Since the Suzuki Swift first appeared on the planet way back in 2005, it has attracted some 5.4 million buyers worldwide, 127, 000 in the UK alone. The automaker's latest and third generation Swift swooped into showrooms dotted across the UK earlier this month with bosses predicting 12,500 units to fly off the shelves in the first full year. Continuing QUBE/just-auto's review of interior design and technology trends, we take a closer look at the new Swift.
The latest generation model comes with a choice of engines – a 1.2-litre four-cylinder with improved fuel injection; a mild hybrid-electric system using the 1.2-litre engine with integrated starter-generator; and a one-litre three-cylinder direct-injection turbocharged engine.
Available in ten colours and three grades, namely SZ3, SZ-T and SZ5, our SZ5 was painted 'speedy blue' with silver metallic roof. Debuted at the most recent Geneva motor show, standard features on all Swifts include six airbags, rear privacy glass, LED daytime running lights and Bluetooth.
The Swift is the automaker's third model launched in Europe to sit on its 'Heartect' platform that's designed to save weight without compromising body rigidity.
The Swift is the automaker's third model launched in Europe (following Baleno, a hidden gem, and the quirky Ignis) to sit on its 'Heartect' platform that's designed to save weight without compromising body rigidity.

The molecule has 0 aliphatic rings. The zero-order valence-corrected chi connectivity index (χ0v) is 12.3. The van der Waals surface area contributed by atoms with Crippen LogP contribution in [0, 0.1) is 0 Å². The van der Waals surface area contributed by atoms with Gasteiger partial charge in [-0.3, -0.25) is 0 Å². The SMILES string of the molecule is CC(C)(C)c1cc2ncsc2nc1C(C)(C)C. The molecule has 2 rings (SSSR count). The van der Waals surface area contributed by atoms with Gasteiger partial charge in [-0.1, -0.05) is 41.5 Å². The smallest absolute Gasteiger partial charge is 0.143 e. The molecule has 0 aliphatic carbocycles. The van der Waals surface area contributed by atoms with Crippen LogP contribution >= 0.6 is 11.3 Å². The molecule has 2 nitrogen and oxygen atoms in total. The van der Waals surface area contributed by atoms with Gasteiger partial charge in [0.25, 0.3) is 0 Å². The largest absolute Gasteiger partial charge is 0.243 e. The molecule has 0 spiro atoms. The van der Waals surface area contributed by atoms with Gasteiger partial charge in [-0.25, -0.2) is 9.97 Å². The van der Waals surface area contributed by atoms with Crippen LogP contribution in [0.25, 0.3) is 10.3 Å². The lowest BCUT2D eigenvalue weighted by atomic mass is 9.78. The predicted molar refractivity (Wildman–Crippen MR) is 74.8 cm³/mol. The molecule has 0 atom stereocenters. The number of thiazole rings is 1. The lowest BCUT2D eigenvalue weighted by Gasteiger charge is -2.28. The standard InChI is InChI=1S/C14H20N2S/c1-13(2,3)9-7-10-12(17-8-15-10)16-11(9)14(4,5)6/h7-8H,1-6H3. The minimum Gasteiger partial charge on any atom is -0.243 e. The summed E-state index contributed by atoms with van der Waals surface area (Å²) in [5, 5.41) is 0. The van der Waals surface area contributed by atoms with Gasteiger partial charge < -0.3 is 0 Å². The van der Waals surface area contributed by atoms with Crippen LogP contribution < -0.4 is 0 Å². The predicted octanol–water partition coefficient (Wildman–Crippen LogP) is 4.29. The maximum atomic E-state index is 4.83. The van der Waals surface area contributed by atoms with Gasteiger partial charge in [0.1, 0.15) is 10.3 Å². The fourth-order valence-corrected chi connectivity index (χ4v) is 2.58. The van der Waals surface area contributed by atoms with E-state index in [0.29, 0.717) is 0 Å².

Swift is produced at the company's Sagara plant in Shizuoka Prefecture, with a targeted monthly output of 3,000 units. Its rivals include the Hyundai i20, Kia Rio, Skoda Fabia and SEAT Ibiza.
Advanced driver assistance systems
The spec sheet left on the front passenger seat of our SZ5 included a string of advanced driver assistance technologies, notably the automaker's first use of a forward detection system that combines a monocular camera and laser sensors for advanced safety functions. These include autonomous emergency braking (AEB) and lane departure warning. It also uses millimetre-wave radar to enable adaptive cruise control.
In addition to a lane departure warning function, the Swift incorporates a 'weaving alert' function. As the name suggests, when the car is weaving from side to side – and travelling at speeds of about 37mph or above – the system sounds a warning buzzer and lights an indicator on the instrument panel.
The advanced forward detection system also supports a number of other safety technologies, including a collision-mitigating Dual Sensor Brake Support that operates at speeds of up to 62mph.